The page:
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Psychopharmacology

, Volume 186, Issue 4, pp 517–524 | Cite as

Increases in amphetamine-like discriminative stimulus effects of the abused inhalant toluene in mice

  • Scott E. BowenEmail author
Original Investigation

Abstract

Rationale

Toluene, an abused solvent, shares behavioral and pharmacological effects with abused depressant drugs. These effects include ethanol- and pentobarbital-like discriminative stimulus effects. There is also emerging evidence that this abused inhalant may share stimulus effects with abused central nervous system (CNS) stimulants.

Objective

To further explore the discriminative stimulus effects of one abused inhalant, this experiment evaluated the amphetamine-like discriminative stimulus effects of toluene.

Materials and methods

Mice were trained to discriminate between d-amphetamine (1.0 mg/kg) and saline in a two-lever drug discrimination procedure in which responding was under the control of a fixed-ratio 15 schedule. Mice were tested after 10-min inhalation exposures to air or toluene (500–6,000 ppm) and stimulus generalization was examined at 0, 15, 30, 45, 60, and 75 min post-exposure.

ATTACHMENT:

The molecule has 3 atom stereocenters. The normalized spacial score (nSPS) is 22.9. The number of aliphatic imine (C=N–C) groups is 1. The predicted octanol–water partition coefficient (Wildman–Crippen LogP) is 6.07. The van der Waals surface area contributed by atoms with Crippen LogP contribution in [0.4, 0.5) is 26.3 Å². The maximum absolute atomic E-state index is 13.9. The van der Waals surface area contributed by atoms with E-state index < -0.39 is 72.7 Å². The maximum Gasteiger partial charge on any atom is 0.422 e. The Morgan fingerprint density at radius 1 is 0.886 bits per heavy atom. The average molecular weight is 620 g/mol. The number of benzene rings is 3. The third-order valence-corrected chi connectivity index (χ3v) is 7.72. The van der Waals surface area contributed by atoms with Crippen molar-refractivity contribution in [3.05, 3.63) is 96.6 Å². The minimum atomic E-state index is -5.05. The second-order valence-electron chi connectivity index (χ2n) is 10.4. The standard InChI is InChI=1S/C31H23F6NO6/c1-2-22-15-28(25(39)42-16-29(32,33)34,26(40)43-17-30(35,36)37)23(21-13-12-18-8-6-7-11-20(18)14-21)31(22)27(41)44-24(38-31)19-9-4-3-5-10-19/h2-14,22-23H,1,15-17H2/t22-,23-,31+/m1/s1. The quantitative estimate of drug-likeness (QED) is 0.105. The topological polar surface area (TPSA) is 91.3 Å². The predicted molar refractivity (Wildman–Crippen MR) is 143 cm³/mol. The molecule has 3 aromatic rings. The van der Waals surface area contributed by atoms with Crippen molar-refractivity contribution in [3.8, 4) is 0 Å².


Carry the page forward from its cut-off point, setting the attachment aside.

Results

Concentration-related increases in amphetamine-lever responding were observed for amphetamine doses >0.56 mg/kg with full substitution occurring immediately after testing for 1.0 and 1.78 mg/kg. Partial amphetamine-lever responding was observed for all concentrations of toluene across the 75-min post-exposure test trials. Response rates that had decreased immediately after all toluene exposures recovered within 15-min post exposure.

Conclusion

This partial substitution of toluene for amphetamine suggests that studies of the effects of abused solvents on brain dopaminergic systems need to be included in the study of possible CNS mechanisms.

Keywords

Amphetamine Toluene Inhalants Mice 

Notes

Acknowledgements

The author wishes to thank Evelena Muhammad for her technical assistance and Drs. John H. Hannigan and Ty Partridge who provided helpful comments on this manuscript.

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Copyright information

© Springer-Verlag 2006

Authors and Affiliations

  1. 1.Department of PsychologyWayne State UniversityDetroitUSA
  2. 2.Department of Obstetrics and GynecologyWayne State UniversityDetroitUSA

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